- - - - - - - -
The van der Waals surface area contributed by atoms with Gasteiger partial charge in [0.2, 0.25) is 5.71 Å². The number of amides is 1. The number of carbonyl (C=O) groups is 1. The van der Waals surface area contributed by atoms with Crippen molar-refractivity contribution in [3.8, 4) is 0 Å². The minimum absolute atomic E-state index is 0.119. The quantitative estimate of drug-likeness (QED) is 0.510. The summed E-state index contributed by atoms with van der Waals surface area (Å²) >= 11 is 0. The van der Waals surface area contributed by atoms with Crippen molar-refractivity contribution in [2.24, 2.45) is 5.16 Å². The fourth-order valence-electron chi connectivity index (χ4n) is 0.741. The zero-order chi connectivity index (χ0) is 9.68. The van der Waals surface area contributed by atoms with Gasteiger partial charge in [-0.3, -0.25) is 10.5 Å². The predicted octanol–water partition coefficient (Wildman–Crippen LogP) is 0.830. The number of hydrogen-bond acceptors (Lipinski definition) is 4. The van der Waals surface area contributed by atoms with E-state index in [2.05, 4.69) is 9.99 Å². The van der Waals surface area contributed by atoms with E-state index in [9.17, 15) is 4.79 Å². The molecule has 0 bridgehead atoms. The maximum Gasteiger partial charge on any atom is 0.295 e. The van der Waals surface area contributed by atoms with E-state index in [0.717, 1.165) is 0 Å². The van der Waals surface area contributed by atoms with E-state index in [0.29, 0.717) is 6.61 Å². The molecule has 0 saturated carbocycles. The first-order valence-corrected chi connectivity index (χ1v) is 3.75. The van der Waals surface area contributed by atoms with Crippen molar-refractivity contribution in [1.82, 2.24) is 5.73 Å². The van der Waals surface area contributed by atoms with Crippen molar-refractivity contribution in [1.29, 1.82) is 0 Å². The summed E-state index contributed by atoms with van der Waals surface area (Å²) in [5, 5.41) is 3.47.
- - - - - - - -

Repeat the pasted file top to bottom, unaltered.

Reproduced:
The van der Waals surface area contributed by atoms with Gasteiger partial charge in [0.2, 0.25) is 5.71 Å². The number of amides is 1. The number of carbonyl (C=O) groups is 1. The van der Waals surface area contributed by atoms with Crippen molar-refractivity contribution in [3.8, 4) is 0 Å². The minimum absolute atomic E-state index is 0.119. The quantitative estimate of drug-likeness (QED) is 0.510. The summed E-state index contributed by atoms with van der Waals surface area (Å²) >= 11 is 0. The van der Waals surface area contributed by atoms with Crippen molar-refractivity contribution in [2.24, 2.45) is 5.16 Å². The fourth-order valence-electron chi connectivity index (χ4n) is 0.741. The zero-order chi connectivity index (χ0) is 9.68. The van der Waals surface area contributed by atoms with Gasteiger partial charge in [-0.3, -0.25) is 10.5 Å². The predicted octanol–water partition coefficient (Wildman–Crippen LogP) is 0.830. The number of hydrogen-bond acceptors (Lipinski definition) is 4. The van der Waals surface area contributed by atoms with E-state index in [2.05, 4.69) is 9.99 Å². The van der Waals surface area contributed by atoms with E-state index in [9.17, 15) is 4.79 Å². The molecule has 0 bridgehead atoms. The maximum Gasteiger partial charge on any atom is 0.295 e. The van der Waals surface area contributed by atoms with E-state index in [0.717, 1.165) is 0 Å². The van der Waals surface area contributed by atoms with E-state index in [0.29, 0.717) is 6.61 Å². The molecule has 0 saturated carbocycles. The first-order valence-corrected chi connectivity index (χ1v) is 3.75. The van der Waals surface area contributed by atoms with Crippen molar-refractivity contribution in [1.82, 2.24) is 5.73 Å². The van der Waals surface area contributed by atoms with Crippen molar-refractivity contribution in [1.29, 1.82) is 0 Å². The summed E-state index contributed by atoms with van der Waals surface area (Å²) in [5, 5.41) is 3.47.